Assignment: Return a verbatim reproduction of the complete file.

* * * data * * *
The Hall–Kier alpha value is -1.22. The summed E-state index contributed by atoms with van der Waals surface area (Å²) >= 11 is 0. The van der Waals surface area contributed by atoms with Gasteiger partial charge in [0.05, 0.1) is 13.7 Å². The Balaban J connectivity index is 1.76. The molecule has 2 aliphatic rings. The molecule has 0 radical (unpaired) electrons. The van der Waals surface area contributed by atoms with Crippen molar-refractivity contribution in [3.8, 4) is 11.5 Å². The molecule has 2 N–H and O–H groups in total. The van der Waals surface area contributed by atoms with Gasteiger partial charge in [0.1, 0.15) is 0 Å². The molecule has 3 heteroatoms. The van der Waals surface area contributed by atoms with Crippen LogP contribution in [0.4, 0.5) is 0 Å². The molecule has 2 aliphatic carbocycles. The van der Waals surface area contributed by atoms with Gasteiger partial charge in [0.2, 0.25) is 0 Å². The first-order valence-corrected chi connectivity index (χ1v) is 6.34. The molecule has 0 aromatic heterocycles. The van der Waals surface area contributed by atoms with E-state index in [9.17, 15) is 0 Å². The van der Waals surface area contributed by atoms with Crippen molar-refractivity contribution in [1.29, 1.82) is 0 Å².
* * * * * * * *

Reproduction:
The Hall–Kier alpha value is -1.22. The summed E-state index contributed by atoms with van der Waals surface area (Å²) >= 11 is 0. The van der Waals surface area contributed by atoms with Gasteiger partial charge in [0.05, 0.1) is 13.7 Å². The Balaban J connectivity index is 1.76. The molecule has 2 aliphatic rings. The molecule has 0 radical (unpaired) electrons. The van der Waals surface area contributed by atoms with Crippen molar-refractivity contribution in [3.8, 4) is 11.5 Å². The molecule has 2 N–H and O–H groups in total. The van der Waals surface area contributed by atoms with Gasteiger partial charge in [0.1, 0.15) is 0 Å². The molecule has 3 heteroatoms. The van der Waals surface area contributed by atoms with Crippen LogP contribution in [0.4, 0.5) is 0 Å². The molecule has 2 aliphatic carbocycles. The van der Waals surface area contributed by atoms with Gasteiger partial charge in [0.2, 0.25) is 0 Å². The first-order valence-corrected chi connectivity index (χ1v) is 6.34. The molecule has 0 aromatic heterocycles. The van der Waals surface area contributed by atoms with E-state index in [9.17, 15) is 0 Å². The van der Waals surface area contributed by atoms with Crippen molar-refractivity contribution in [1.29, 1.82) is 0 Å².